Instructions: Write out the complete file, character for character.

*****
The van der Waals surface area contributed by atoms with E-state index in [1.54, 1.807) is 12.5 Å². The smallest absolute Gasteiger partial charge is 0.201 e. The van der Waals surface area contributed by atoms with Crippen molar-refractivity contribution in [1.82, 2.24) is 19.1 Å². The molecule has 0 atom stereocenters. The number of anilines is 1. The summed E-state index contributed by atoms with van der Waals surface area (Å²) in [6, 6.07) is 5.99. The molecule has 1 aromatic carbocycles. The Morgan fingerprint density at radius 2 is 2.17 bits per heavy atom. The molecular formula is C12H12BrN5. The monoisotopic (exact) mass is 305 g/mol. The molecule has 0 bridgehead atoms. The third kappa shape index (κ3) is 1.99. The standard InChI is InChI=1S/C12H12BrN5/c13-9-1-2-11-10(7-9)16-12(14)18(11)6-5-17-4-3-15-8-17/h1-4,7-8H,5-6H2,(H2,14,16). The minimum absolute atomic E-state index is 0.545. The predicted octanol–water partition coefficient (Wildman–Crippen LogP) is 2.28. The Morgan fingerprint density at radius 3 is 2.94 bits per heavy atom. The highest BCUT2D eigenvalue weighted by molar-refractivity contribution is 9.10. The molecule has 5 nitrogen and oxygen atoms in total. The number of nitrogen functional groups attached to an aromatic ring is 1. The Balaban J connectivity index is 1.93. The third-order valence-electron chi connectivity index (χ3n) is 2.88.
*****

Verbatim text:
The van der Waals surface area contributed by atoms with E-state index in [1.54, 1.807) is 12.5 Å². The smallest absolute Gasteiger partial charge is 0.201 e. The van der Waals surface area contributed by atoms with Crippen molar-refractivity contribution in [1.82, 2.24) is 19.1 Å². The molecule has 0 atom stereocenters. The number of anilines is 1. The summed E-state index contributed by atoms with van der Waals surface area (Å²) in [6, 6.07) is 5.99. The molecule has 1 aromatic carbocycles. The Morgan fingerprint density at radius 2 is 2.17 bits per heavy atom. The molecular formula is C12H12BrN5. The monoisotopic (exact) mass is 305 g/mol. The molecule has 0 bridgehead atoms. The third kappa shape index (κ3) is 1.99. The standard InChI is InChI=1S/C12H12BrN5/c13-9-1-2-11-10(7-9)16-12(14)18(11)6-5-17-4-3-15-8-17/h1-4,7-8H,5-6H2,(H2,14,16). The minimum absolute atomic E-state index is 0.545. The predicted octanol–water partition coefficient (Wildman–Crippen LogP) is 2.28. The Morgan fingerprint density at radius 3 is 2.94 bits per heavy atom. The highest BCUT2D eigenvalue weighted by molar-refractivity contribution is 9.10. The molecule has 5 nitrogen and oxygen atoms in total. The number of nitrogen functional groups attached to an aromatic ring is 1. The Balaban J connectivity index is 1.93. The third-order valence-electron chi connectivity index (χ3n) is 2.88.